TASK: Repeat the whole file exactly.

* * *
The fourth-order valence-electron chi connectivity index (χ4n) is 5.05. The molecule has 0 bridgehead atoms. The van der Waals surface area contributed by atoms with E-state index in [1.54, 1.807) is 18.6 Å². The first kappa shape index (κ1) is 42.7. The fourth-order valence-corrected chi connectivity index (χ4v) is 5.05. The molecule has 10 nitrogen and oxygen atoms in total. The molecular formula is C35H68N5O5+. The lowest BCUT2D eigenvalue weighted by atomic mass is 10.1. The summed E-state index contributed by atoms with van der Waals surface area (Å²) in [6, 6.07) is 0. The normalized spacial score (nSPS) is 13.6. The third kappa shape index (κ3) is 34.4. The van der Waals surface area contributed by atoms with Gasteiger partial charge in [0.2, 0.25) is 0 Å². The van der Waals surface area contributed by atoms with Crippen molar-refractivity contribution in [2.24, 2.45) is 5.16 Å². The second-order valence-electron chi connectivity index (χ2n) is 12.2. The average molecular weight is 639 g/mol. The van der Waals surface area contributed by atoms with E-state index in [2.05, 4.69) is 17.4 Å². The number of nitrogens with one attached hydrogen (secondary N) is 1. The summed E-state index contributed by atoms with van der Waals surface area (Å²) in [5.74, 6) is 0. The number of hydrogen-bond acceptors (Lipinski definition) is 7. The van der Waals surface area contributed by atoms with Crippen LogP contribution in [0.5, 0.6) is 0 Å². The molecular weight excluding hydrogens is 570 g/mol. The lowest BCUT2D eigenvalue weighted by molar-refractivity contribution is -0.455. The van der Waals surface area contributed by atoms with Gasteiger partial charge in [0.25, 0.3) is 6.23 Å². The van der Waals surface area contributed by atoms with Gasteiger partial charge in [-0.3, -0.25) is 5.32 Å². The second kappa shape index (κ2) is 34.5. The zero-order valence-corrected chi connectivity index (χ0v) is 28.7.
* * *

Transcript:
The fourth-order valence-electron chi connectivity index (χ4n) is 5.05. The molecule has 0 bridgehead atoms. The van der Waals surface area contributed by atoms with E-state index in [1.54, 1.807) is 18.6 Å². The first kappa shape index (κ1) is 42.7. The fourth-order valence-corrected chi connectivity index (χ4v) is 5.05. The molecule has 10 nitrogen and oxygen atoms in total. The molecular formula is C35H68N5O5+. The lowest BCUT2D eigenvalue weighted by atomic mass is 10.1. The summed E-state index contributed by atoms with van der Waals surface area (Å²) in [6, 6.07) is 0. The normalized spacial score (nSPS) is 13.6. The third kappa shape index (κ3) is 34.4. The van der Waals surface area contributed by atoms with Gasteiger partial charge in [0.2, 0.25) is 0 Å². The van der Waals surface area contributed by atoms with Crippen molar-refractivity contribution in [2.24, 2.45) is 5.16 Å². The second-order valence-electron chi connectivity index (χ2n) is 12.2. The average molecular weight is 639 g/mol. The van der Waals surface area contributed by atoms with E-state index in [2.05, 4.69) is 17.4 Å². The number of nitrogens with one attached hydrogen (secondary N) is 1. The summed E-state index contributed by atoms with van der Waals surface area (Å²) in [5.74, 6) is 0. The number of hydrogen-bond acceptors (Lipinski definition) is 7. The van der Waals surface area contributed by atoms with Crippen LogP contribution in [0.5, 0.6) is 0 Å². The molecular weight excluding hydrogens is 570 g/mol. The lowest BCUT2D eigenvalue weighted by molar-refractivity contribution is -0.455. The van der Waals surface area contributed by atoms with Gasteiger partial charge in [0.25, 0.3) is 6.23 Å². The van der Waals surface area contributed by atoms with Gasteiger partial charge in [-0.3, -0.25) is 5.32 Å². The second kappa shape index (κ2) is 34.5. The zero-order valence-corrected chi connectivity index (χ0v) is 28.7.